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3: Tetraethyllead: Additives

  • Page ID
    40250
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    Most fuel research within the oil industry involved new ways to create branched chain hydrocarbons in the less volatile fractions of the fuel. Oil industry researchers found that if petroleum was cooked long enough, with enough pressure, and run through the right catalyst, a higher quality anti-knock fuel would result. This trend in research did, in fact, result in the largest increase in anti-knock quality over the years.

    Charles F. Kettering, on the other hand, was working on research problems for the automotive industry. His Dayton Metal Products Co. was merged with General Motors in 1919 and became the core of GM's research division.

    Note: Charles Kettering

    The great Institutes Kettering founded and the many admirers of Charles Kettering's (1876-1958) fine mind and diligent work have given us a wide variety of public sources about his life and thinking. See:

    • A brief biography accompanying his introduction into the Inventors Hall of Fame.
    • A biography from the Kettering University named in his honor.
    • A list of his inventions at a site for a medical center he funded.
    • The cancer Institute he helped originate.
    • The Foundation that deals with our democratic processes

    Kettering’s fuel research had opened two very interesting doors. The high percentage solutions – alcohol and benzene -- “appear to be very promising allies” to petroleum, Kettering’s assistants Thomas Midgley and T.A. Boyd said..[i] Alcohol was the “most direct route ... for converting energy from its source, the sun, into a material that is suitable for a fuel...” But alcohol from food crops involved supply problems. Only cellulosic biomass had the potential to compete with petroleum over the long run, they believed.

    The second door -- the“low percentage class” of solution -- was originally represented by iodine. It was far too expensive to be practical, but it led to experiments in 1920 and 1921 that would change the automotive world.

    The experiments were guided by a peg board with a portion of the periodic table of elements pasted on it. The board helped the researchers compare their tests of already known knock suppressors (such as bromine, iodine, tellurium, tin and selenium) and new fuel additives (such as arsenic and sulfur). Historians have seen it as a beautiful piece of pure research.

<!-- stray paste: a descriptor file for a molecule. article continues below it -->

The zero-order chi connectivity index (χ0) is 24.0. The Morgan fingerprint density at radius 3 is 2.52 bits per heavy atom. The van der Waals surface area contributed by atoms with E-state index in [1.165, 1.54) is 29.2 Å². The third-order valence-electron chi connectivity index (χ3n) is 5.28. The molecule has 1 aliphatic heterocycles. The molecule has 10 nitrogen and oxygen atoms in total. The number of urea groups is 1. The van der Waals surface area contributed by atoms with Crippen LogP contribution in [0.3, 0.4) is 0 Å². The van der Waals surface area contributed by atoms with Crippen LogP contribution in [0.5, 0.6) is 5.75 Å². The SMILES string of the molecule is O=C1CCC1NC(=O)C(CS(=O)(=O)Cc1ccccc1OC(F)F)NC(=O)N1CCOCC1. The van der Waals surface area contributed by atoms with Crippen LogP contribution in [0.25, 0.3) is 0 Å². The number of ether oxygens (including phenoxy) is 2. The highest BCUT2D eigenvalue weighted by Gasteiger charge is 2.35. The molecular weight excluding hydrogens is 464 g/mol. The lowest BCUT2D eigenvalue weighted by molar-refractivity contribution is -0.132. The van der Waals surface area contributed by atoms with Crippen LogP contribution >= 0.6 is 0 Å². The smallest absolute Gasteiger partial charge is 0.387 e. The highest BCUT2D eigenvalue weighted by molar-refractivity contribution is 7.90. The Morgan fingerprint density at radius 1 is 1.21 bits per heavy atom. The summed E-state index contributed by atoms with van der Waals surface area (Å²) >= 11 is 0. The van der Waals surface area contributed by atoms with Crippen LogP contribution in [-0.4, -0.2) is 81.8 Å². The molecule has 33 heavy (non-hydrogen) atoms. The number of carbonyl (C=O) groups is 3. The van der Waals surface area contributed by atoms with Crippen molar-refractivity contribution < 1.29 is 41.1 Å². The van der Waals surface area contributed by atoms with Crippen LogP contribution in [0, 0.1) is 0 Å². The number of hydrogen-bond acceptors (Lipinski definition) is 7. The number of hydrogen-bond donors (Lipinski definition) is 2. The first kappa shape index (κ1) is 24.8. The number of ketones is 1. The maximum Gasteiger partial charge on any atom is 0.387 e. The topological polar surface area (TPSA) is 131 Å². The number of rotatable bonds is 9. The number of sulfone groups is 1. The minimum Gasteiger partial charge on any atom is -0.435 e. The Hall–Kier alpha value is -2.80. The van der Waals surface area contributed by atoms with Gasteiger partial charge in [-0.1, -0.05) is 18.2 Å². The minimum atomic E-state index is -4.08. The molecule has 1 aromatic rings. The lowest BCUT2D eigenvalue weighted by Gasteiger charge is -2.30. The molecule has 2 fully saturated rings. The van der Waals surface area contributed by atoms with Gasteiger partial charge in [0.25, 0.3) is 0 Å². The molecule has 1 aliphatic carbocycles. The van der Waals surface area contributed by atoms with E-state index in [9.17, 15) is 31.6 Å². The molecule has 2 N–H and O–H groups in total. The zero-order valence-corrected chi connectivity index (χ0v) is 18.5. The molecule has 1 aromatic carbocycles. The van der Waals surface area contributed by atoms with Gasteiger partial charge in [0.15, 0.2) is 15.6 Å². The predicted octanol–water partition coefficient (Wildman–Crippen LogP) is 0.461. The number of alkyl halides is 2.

The atmosphere in the labs grew more expectant as the pegboard seemed to point the way toward the heavy end of the carbon group: silicon, germanium, tin and lead. Visiting his father in Massachusetts in late October, Midgley had antiknock results from each new test sent via telegraph daily. Tetraethyl tin proved effective, but even more exciting was the prospect of metallic lead at the bottom of the column on the peg board.

    When the chemists finally delivered a small amount of tetraethyl lead on the morning of December 9, 1921, the knock in the one-cylinder laboratory engine was utterly silenced. Even diluted to a strength of two or three grams per gallon, or one thousand to one, tetraethyl lead had a remarkable ability to quiet the relentless knocking.

    Midgley, Boyd and others in the lab “danced a very unscientific jig” and hurried off to include Kettering in their victory party. Holding a test tube full of the stuff in his fingers, Kettering suggested, perhaps ironically, the name “ethyl” for the chemical compound tetraethyl lead. Although the term referred to the ethyl alcohol solvent used to dissolve the lead, and utterly confused the question of high percentage versus low percentage solutions, the name Ethyl stuck. Within a few years "Ethyl" became a component of high grade gasolines.

    References

    • [i] Large-scale production of benzene was questionable. Even if all the coal mined in the U.S. in 1920 were used to supply benzene, only about 900 million gallons, or one-fifth of the U.S. gasoline supply would be replaced, he said.

    3: Tetraethyllead: Additives is shared under a not declared license and was authored, remixed, and/or curated by ChemCases.

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